Saturday, 31 December 2011

Enter The 2012 Year of The Dragon With Bruce Lee




Bruce Lee was only 31 when he made this interview. His most famous film, Enter The Dragon is pertinent as we enter the 2012 year of the dragon and the shift from West To East gathers pace in a way that only the historically literate can fully grasp. I urge the Synchromystics among you to scrutinise this movie as we enter the 2012 year of the dragon.

If you've never listened to Bruce Lee speak this is worth even a minute of your time. He was young, good looking, super fit, articulate, polite and wise beyond his years. As a movie star on the edge of global influence and circulating among the Archons of Hollywood, the discerning thinker will place his premature end two years later under questionable circumstances as joining the list of suspicious deaths including John Lennon, Bob Marley, Bill Hicks and others of great talent and shining example.

His inquest in Hong Kong took nine days for the coroner to decide an aspirin killed him. A preposterous idea that scraped the barrel of credulity but at least showed some resistance  inside the system from somebody who stood their ground. Compare Bruce Lee's elevated conciousness to the knuckle dragging oratory of Chuck Norris over here and I refer you back to my original point of my post that the shift is on.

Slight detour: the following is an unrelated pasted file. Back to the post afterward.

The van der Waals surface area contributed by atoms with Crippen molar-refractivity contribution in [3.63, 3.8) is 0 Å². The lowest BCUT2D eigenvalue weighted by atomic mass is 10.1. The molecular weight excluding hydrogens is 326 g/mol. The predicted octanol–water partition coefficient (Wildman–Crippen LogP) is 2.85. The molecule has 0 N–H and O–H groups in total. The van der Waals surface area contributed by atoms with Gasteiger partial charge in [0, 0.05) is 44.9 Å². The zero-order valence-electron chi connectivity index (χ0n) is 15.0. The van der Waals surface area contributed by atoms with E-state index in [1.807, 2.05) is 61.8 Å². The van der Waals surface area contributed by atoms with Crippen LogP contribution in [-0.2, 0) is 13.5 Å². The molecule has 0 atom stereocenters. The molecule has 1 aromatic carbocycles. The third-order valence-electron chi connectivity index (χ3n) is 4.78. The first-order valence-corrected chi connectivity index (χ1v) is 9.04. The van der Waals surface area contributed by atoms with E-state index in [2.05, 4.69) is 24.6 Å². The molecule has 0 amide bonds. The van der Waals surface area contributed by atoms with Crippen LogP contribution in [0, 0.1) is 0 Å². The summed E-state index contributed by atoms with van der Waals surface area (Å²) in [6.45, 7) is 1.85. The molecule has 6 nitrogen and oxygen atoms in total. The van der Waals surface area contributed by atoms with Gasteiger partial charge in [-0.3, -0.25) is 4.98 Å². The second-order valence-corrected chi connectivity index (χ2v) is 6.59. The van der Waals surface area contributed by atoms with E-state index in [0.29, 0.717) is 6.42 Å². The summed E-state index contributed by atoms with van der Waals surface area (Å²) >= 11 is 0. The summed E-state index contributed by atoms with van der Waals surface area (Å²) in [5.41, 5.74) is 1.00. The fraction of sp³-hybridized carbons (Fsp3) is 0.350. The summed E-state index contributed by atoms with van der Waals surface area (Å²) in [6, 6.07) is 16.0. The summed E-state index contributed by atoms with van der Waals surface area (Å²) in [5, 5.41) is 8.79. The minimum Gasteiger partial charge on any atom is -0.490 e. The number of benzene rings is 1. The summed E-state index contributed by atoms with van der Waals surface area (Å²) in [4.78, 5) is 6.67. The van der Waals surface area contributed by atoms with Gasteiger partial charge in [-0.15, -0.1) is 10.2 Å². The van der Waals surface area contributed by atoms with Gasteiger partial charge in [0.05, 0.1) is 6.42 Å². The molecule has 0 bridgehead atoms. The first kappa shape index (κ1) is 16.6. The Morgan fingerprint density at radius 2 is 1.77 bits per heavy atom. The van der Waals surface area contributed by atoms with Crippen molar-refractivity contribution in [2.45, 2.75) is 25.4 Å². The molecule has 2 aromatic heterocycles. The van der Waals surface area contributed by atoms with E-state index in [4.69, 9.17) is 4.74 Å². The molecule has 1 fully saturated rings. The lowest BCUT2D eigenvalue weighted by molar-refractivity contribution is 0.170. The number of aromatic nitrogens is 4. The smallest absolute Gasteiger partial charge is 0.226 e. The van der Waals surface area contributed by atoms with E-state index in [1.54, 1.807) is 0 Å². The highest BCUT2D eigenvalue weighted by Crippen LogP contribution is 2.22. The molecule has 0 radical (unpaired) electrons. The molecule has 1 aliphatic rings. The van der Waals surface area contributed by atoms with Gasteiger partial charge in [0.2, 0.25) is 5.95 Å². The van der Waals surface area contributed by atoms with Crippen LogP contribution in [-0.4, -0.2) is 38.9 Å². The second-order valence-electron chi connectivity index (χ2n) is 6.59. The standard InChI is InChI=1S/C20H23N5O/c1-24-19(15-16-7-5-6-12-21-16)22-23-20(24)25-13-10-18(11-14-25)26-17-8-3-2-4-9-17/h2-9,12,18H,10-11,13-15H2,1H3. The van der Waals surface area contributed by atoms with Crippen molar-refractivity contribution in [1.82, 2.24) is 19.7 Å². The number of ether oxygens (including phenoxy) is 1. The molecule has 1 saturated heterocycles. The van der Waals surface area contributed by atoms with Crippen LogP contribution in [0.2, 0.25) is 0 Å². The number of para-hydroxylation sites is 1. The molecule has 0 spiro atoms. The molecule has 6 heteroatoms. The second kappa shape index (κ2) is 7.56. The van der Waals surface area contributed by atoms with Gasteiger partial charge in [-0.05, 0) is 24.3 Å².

Here's a lovely story I uncovered about Bruce:



Lee was already challenging traditional notions by 1965.  He was a practitioner of Wing Chung kung fu under Master Yip Man in Hong Kong and had been teaching the art since 1959 after expatriating to the United States.  Lee was calling his style Jun Fan Gung Fu, but it was essentially his approach to Wing Chun.  After opening his school in Oakland, his teaching of non-Chinese began to cause controversy among other Chinese martial artists in the San Francisco Bay area.  Lee defended his spreading of Wing Chun and a duel was arranged between Lee and a fighter fielded to defend the art’s tradition of Chinese exclusivity.


The fight was to be no holds barred.  If Lee won, he could continue to teach Jun Fan Gung Fu to anyone he desired.  If he lost, he’d close his school and quit teaching to non-Chinese.


The duel wasn’t televised on pay per view and no documentation exists but a few first-hand accounts, including Lee’s own, his wife Linda’s, and his opponent Wong Jack Man’s (which, notably, differs dramatically from Bruce and Linda’s).


Shannon Lee told Fighters.com the version told by her parents.  The fight lasted three minutes and, after absorbing strikes from Lee during the first minute, Man began to literally run from Lee.  But, Lee desired a conclusive victory and chased Man, beating him into verbal submission.


But, Lee felt the fight should’ve ended quicker. He was disappointed with his physical conditioning and the limitations of his traditional Wing Chun martial art.  This was a key turning point in the history of mixed martial arts, a philosophical evolution from traditional to modern, the way fighters think and train today.


After the fight, Lee had an image created of a burial mound with a tombstone to symbolize his death as a traditional martial artist and his rebirth as the first modern mixed martial artist, though of course the term “mixed martial artist” would’ve been unknown to Lee.